Consular Cone

The first step to becoming a Foreign Service Officer is choosing a cone, or career track. While every officer is a generalist and free to bid on any job in the world, doing jobs within your cone is vital to be promoted within the Foreign Service. The five cones are consular, management, public diplomacy, economic, andpolitical. The first step toward getting a job as a Foreign Service Officer is choosing one of these cones. Here we’re looking at the consular cone.

Consular officers have the greatest stories the world. Consuls have two main responsibilities: visas and American citizen services. I’ve worked in both and love each of them. Every new officer spends one of his first tours doing consular work, and he generally does visa interviews. Visa adjudication teaches two important skills: how to quickly make a decision and how to read people. These skills are necessary in any cone. I found the work fascinating (although I didn’t serve anywhere overwhelming). You’ll meet lots of interesting people and, every now and then, speak to groups about visa procedures, sniff out some fraud, or deny a known terrorist. That being said, many officers complain that it can be repetitive or robotic.

American Citizen Services (ACS) is good work too. Anywhere overseas an American Citizen (AmCit) is arrested, robbed, or goes crazy, you’ll be there to help her get back up. You’ll get calls in the middle of the night from the local police asking you to come help them with an AmCit. You’ll get phone calls from prisoners with contraband cell phones asking a favor. You’ll spend two hours trying to talk an unbalanced AmCit out of doing something life-ruining.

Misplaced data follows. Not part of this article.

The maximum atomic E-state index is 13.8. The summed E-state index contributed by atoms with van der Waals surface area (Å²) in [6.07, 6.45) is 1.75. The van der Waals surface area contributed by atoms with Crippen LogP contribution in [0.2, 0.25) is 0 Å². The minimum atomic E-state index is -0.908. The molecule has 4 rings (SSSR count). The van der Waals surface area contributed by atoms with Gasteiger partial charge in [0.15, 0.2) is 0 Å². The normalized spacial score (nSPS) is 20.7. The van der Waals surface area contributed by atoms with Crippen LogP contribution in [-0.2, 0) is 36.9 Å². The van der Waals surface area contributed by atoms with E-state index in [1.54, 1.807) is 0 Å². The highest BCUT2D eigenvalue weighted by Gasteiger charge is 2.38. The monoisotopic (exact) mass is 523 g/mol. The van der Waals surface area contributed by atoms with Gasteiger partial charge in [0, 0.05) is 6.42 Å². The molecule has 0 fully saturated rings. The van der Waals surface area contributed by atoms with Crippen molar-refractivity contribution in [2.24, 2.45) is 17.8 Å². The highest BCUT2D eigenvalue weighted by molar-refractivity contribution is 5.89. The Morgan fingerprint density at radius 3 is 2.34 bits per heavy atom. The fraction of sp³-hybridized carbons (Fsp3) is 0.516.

It’s a job with great highs and some pretty big lows. You’ll reunite families and send hundreds of kids to Disney. On the other hand, I found it difficult to sleep one night after issuing immigrant visas to an entire family except one son, who was ineligible because he was HIV positive. In my opinion, the highs usually outnumber these lows.

Entry Level. Entry level officers will spend most of their days doing visa adjudication, possibly with rotations to ACS, Fraud Prevention, or other subsections. It’s hard work but it’s an honest living. It’s also one of the only 9-5 jobs in the embassy. If you later decide the Foreign Service isn’t right for you, new officers doing consular work are titled “Vice-Consul”, which looks phenomenal on a resume. This one does vary greatly from post to post; I have great respect the officers who interview for 40 hours a week in places like Mexico, Nigeria, and India.

After Tenure. Tenured officers are generally managers. As you progress in rank you’ll move from managing small groups (the consular section at a tiny post, the ACS section of a midsized post, or say, one of several teams of non-immigrant visas at a large post) to managing larger groups. There are also quite a few Washington jobs setting policy for consular issues, or helping to manage crises.

The Exam. The job-related knowledge portion of the written test does not focus solely on immigration law. I didn’t choose this cone because I didn’t know anything about immigration and have at times regretted it. One big perk is that consular tends to have a shorter post-oral exam wait list than some of the other cones.

<– Back to the FSOT Guide

From The Hegemonist


  1. [...] are the frontlines of American foreign policy. Each officer has a “cone,” or career track: consular, management, public diplomacy, economic or political. It should be noted that although all [...]

  2. Naphtalia says:

    I have questions re the FSOT study pak. What information and questions do you generally go over with the flashcards? For example, are they questions geared towards geography or are they questions more geared towards policy?


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